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26th May

 Update: Nasty Ethics...

Ugandan pop star persecuted for sexy music video on YouTube
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jemimah kansiime A Ugandan pop singer Jemimah Kansiime, 21, is being persecuted under Uganda's Anti-Pornography Law for a sexy music video on YouTube.

She has already spent five weeks in jail on charges of producing and promoting pornography. In Nkulinze (I am waiting for you) , the song for which she was arrested, she repeatedly adjusts her blue pushup bra - a clip the vindictive 'Ethics' Minister and former Catholic priest Simon Lokodo considers vulgar and obscene . Lokodo is a nasty piece of work who also advocates killing people for being gay.

Kansiime who performs as Panadol Wa'basajja, told AFP:

I was aware that there are some sections of society that are conservative I was just experimenting to see if I put on a short dress, will the audience like it?

Kansiime soaped her thong-clad behind, and attracted more than 400,000 viewers on YouTube.

Her attorneys have asked a magistrate's court in Kampala to suspend criminal proceedings until a legal challenge to the Anti-Pornography Act is ruled on by the country's constitutional court. The lower court is set to decide on the stay of proceedings on 9 July.

Activists are challenging the constitutionality of the anti-porn bill on the grounds that it is too broad and too vague. The law defines porn as:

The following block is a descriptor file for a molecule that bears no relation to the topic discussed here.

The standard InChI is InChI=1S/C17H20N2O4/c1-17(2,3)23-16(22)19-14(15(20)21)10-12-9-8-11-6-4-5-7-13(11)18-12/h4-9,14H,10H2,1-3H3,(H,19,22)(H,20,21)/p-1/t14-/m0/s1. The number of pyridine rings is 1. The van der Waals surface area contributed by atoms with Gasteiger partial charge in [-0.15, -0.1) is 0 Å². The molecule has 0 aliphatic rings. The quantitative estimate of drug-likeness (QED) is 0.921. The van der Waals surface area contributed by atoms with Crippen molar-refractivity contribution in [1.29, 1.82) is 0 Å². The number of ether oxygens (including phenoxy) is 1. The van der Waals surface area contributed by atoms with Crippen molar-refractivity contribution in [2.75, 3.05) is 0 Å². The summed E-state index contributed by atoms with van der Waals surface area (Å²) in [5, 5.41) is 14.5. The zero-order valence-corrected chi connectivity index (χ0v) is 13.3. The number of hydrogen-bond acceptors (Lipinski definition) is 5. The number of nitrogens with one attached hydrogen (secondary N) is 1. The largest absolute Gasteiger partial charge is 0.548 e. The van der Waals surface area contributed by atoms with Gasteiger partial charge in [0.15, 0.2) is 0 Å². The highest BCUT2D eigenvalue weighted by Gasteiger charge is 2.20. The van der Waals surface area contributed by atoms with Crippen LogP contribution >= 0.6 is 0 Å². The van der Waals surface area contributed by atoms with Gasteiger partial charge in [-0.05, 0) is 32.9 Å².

Any representation, through publication, exhibition, cinematography, indecent show, information technology or by whatever means, of a person engaged in real or stimulated explicit sexual activities or any representation of the sexual parts of a person for primarily sexual excitement.

Critics of the anti-porn bill say it is evidence that Uganda, the only predominantly Roman Catholic country in Africa, is under growing conservative influence driven by Christian churches, including hundreds of evangelical churches that have sprung up in recent years.

 

23rd May

 Updated: Extreme proposals...

Theresa May's plans to pre-censor TV revealed
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Theresa May Theresa May's plan to introduce counter-extremism powers to vet British broadcasters' programmes before transmission was attacked by a Conservative cabinet colleague, a leaked letter has revealed. Presumably May's censorship proposal is targeted at muslim TV channels broadcast in the UK or perhaps wider religion based channels but it is too politically incorrect to mention the target of these proposals.

Sajid Javid described the Home Secretary's proposal to give Ofcom extra powers to censor extremist content as a threat to freedom of speech and reducing Ofcom to the role of a censor.

Javid pointed out that other countries which have imposed similar powers are not known for their compliance with rights related to freedom of expression and the Government may not wish to be associated with such regimes .

He sent the letter on March 12 when he was Culture, Media and Sport Secretary to inform the Prime Minister that he could not support May's counter extremism strategy and sent a copy to the Home Secretary. In the letter published by the Guardian, Javid wrote:

Extending Ofcom's powers to enable it to take pre-emptive action would move it from its current position as a post-transmission regulator into the role of a censor.

This would involve a fundamental shift in the way UK broadcasting is regulated, away from the current framework which is designed to take appropriate account of the right to freedom of expression.

Whilst it is absolutely vital that Government works in partnership with individuals and organisations to do all it can to ensure that society is protected from extremism, it must also continue to protect the right to freedom of expression and ensure that these proposals do not restrict or prevent legitimate and lawful comment or debate.